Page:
Thursday, December 20, 2007

Vital, Necessary, and Rewarding Work

Category: Book Review

Air Castle of the South: WSM and the Making of Music City
Craig Havighurst
2007: University of Illinois Press
Available through

In May 2007, Craig Havighurst addressed the lunchtime crowd at the International Country Music Conference regarding his forthcoming book on radio station WSM. He told the audience he was surprised to discover that no comprehensive history of the legendary radio station had ever been published.

Havighurst has solved that problem, and remarkably. His "biography" on WSM, Air Castle of the South: WSM and the Making of Music City is a vital and necessary look at the home of the Grand Ole Opry. The histories of WSM, the Grand Ole Opry, and indeed radio, television, and country music's rise to prominence as a major contributor to Nashville's economy are explained in thorough, loving detail.

The story of WSM isn't always rosy, as Havighurst points out by beginning his work with the account of protests in favor of WSM's country format in January, 2002, when new management at Gaylord (WSM's owner) decided to drop the music in favor of an ESPN affiliation. For fans of WSM and the Opry, the epilogue ("Signal Fade") is painful to read, as it chronicles the way impersonal corporate owners destroyed the Opryland theme park (a move that they now admit what people knew all along: it was a bad move) and in the process the livelihood of a number of musicians, and nearly destroyed WSM in the process. There were other internal battles throughout the station's history, most notably a dispute between management and Jim Denny that caused a major rift between the Opry and several members.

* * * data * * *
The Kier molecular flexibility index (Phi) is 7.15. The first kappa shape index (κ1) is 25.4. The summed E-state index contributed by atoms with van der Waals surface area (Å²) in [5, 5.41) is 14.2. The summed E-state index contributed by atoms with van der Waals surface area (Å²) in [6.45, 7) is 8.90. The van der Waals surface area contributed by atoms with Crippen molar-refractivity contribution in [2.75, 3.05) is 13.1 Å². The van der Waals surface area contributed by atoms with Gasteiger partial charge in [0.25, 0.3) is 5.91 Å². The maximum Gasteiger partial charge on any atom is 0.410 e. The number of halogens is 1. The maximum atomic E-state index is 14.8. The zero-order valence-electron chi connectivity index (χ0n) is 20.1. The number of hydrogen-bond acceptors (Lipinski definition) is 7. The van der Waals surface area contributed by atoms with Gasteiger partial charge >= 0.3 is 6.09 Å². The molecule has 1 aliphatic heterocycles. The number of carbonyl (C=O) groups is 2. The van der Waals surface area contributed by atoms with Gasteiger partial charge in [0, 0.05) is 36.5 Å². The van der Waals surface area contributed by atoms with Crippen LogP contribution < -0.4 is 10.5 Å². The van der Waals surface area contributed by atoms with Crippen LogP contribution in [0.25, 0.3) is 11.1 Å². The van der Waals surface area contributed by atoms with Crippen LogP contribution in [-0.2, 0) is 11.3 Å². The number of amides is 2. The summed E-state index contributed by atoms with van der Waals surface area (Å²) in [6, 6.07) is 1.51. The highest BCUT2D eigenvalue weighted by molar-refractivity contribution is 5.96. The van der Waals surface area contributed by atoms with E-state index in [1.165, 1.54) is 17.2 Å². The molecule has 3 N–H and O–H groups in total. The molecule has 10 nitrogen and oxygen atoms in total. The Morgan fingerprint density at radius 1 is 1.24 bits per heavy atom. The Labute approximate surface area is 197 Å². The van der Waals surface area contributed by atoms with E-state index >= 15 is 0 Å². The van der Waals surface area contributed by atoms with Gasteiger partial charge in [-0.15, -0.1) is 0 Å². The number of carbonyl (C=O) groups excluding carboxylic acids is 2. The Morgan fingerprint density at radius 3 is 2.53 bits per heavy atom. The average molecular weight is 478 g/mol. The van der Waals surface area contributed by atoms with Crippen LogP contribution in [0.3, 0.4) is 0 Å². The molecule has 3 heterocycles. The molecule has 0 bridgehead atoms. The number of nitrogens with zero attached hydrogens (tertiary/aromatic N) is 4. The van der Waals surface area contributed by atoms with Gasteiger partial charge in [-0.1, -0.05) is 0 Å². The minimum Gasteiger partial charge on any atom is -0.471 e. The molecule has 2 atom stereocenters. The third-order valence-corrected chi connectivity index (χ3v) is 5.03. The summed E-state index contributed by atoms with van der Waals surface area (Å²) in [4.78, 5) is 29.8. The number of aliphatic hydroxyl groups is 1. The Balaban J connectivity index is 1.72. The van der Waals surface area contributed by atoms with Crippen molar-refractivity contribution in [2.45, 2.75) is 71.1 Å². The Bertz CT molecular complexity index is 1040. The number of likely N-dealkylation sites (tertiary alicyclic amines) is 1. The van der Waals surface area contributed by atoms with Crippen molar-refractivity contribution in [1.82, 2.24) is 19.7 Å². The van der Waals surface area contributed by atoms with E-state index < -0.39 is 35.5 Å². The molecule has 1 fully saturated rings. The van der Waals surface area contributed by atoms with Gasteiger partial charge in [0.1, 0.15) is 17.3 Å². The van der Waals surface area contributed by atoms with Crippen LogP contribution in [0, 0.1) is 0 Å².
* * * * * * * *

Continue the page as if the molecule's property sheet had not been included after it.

When any detail about the controversy is subject to debate, Havighurst merely tells all sides and notes which story has most credibility or corroboration.

This rewarding book is a must-read for fans of WSM and the Grand Ole Opry. It is also a history lesson in Nashville over the 80-plus years of the radio station's existence. It should also be read by people who have no interest in anything but the most modern of country music, because this book explains just how we arrived to today in country music -- and why so many die-hard traditionalists are the way they are.


Sista said...

There had to be a chapter about Ernest Tubb shooting up the lobby of the National Life building...hee hee.

Raizor's Edge said...

Sista -- Not an entire chapter, but it is discussed in detail, including what so irritated Ernest and where the bullet landed.